Caryn

My niece Michelle is currently in college studying to become an art teacher. Sometimes, when you think about the abilities of the younger generation, you find yourself thinking, “What talents do they have?” and “What will they become?” And you allow yourself to go along thinking of them as kids, probably a lot longer than you should. Michelle is just about done with her studies, and while I have seen her work before, every time I see it, I am in awe of her artistic abilities. Her art is truly amazing!

She has the ability to do a wide variety of art types, and in my opinion, she should get a website to show her art to the world. I suppose that will come in time…when her studies are done, and between grading papers and planning classes, and living life…hmm, I might have to push her on that one a little. Michelle has never been the type to “blow her own horn” and in fact, has always been rather quiet about that sort of thing. Maybe that is why I was so surprised when she told me what she wanted to do with her life.

Michelle has always been a very sweet and loving person…a trait to be proud of. It is her sweet spirit that has taken her to the places she has gone with her life. I suppose it is also that spirit, that essence of who she is that has brought out the artistic abilities that she most certainly has. I wish I could show you more of her work here, but there isn’t room, so I will show you the one that first took my breath away with its perfect lines, and real life form. I was like looking at the real thing, only black and white. I don’t understand how she is able to get the depth to it, but I guess that is the difference between Michelle’s artistic mind, and my…well, definitely not artistic mind. You really don’t want to see what I could draw, unless you wanted a good laugh.

One might expect that Michelle, being an artist would be living in a bit of a dream world, but she is an intelligent person with a great sense of humor. She, along with her cousins, sister, and brother, keep those around them in stitches much of the time, but all are very sweet people who have grown into wonderful adults.

I think Michelle will make a wonderful teacher. She is very dedicated to her work, and when she talks about teaching and art, her eyes just light up. You can always tell when someone loves their work. I also think her students will be very blessed to have such a wonderful, dedicated, and fun loving teacher. I see a wonderful future ahead of her, and I am very excited for her, and very proud of her.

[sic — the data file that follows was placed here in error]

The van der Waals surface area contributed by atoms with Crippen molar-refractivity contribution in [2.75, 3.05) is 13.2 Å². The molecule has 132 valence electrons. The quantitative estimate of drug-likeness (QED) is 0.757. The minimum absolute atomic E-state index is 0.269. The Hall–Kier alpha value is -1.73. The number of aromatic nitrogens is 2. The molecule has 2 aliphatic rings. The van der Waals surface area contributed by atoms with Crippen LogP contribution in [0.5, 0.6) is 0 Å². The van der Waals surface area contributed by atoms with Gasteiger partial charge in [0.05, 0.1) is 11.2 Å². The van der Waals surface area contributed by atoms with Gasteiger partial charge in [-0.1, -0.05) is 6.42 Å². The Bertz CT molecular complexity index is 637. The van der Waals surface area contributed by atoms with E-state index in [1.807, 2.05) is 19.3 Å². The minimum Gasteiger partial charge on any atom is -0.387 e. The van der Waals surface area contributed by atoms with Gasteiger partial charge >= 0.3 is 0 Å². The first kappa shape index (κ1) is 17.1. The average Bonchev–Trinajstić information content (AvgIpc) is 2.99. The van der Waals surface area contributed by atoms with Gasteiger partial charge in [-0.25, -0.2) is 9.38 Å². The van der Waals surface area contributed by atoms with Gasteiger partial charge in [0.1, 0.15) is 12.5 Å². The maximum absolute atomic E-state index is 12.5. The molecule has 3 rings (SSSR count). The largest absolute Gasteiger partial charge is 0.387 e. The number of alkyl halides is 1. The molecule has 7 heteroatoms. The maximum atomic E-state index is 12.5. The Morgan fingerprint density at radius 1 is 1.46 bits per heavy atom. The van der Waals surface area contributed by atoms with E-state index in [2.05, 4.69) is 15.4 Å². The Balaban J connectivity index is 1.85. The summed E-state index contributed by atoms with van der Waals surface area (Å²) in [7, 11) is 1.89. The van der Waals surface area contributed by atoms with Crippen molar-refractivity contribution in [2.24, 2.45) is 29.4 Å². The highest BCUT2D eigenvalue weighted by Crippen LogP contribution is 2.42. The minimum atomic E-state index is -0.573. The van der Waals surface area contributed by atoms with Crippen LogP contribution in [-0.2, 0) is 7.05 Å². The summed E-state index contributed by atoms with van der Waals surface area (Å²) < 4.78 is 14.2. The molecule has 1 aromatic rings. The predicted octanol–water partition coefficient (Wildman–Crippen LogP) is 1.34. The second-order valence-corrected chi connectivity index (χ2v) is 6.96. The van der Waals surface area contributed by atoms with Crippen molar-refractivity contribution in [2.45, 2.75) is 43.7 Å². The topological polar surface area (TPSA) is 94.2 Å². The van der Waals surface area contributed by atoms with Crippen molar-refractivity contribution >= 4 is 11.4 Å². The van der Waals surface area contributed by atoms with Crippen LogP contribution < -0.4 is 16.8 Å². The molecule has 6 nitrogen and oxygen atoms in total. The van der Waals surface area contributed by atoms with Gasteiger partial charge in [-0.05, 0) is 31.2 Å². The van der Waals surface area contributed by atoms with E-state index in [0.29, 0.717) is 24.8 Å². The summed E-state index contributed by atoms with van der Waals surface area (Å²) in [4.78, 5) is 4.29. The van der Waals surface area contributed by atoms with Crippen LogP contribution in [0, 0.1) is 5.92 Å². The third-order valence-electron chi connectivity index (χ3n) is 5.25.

Christopher and Shai were best friends from the very beginning of their lives. They were born 1 day apart, cousins and friends. They shared so many things in those early days…mostly because they spent most of their days together at Shai’s house, because her mom, Amy, my daughter babysat Christopher. Those were special days, for all of us. The kids got loving care from mom/Auntie Amy, and Corrie, Christopher’s mom, my oldest daughter, and I got to go over at lunch and spend quality time with the kids and Amy. It just doesn’t get better than that. I will always treasure those early days spent getting to know my grandchildren well. They were the foundation for the great relationships I have with them to this day over 15 years later.

Watching the kids play and their friendship grow was wonderful, as well as interesting. As most of you know, the friendships of children go through many twists and turns. One minute they are best friends, and the next minute they are worst enemies, and the next, they are friends again. That was the case between Christopher and Shai. They played together so well most of the time, but there were just things that were not allowed, and moments when they both wanted to choke the other…and might have even tried…or at least tried to beat the other one up. These are just typical parts of the lives of children, and the source of many headaches for the parents and other adults. Those little territorial issues, “that’s mine” or “I had it first” are simply a part of life.

Such was the case when Christopher one day decided that Shai’s infant car seat, that was soon to be used for her little brother, Caalab, was a great place to play. While Amy was waiting for Caalab’s arrival, Christopher and Shai played in the car seat. A car seat that the kids hated to be in as infants, became a great chair. So the kids would get in it to play, and it became a bit of a fight sometimes…like here, when Christopher was sitting in the car seat, only to attract the attention of Shai, who also wanted to be in the car seat. Her solution was to climb into the car seat behind Christopher, in an attempt to force him to get out of the car seat, so she could get in. Well, Christopher was having none of it, and they began screaming. Oh my gosh!! You would have thought they were killing each other.

Most times there was a way to decide who had things first, or who it belonged to, but every so often, the only solution was to take the item away from both children. Of course that didn’t exactly solve the situation. Not only did you still have both children crying, but now they were both blaming each other for being the one to start the whole fight in the first place. “If you had just let me have it, things would have been just fine” sort of comments rage back and forth at each other, until the parents, who have had enough of it, tell both kids to get away from each other. That solution usually solves the problem too, because the minute you tell them they can’t play with each other, that becomes the most important thing in the world. So, now all they can think of is playing with the very friend their parents have told them that they can’t, and they are friends again. Hmmmm…problem solved.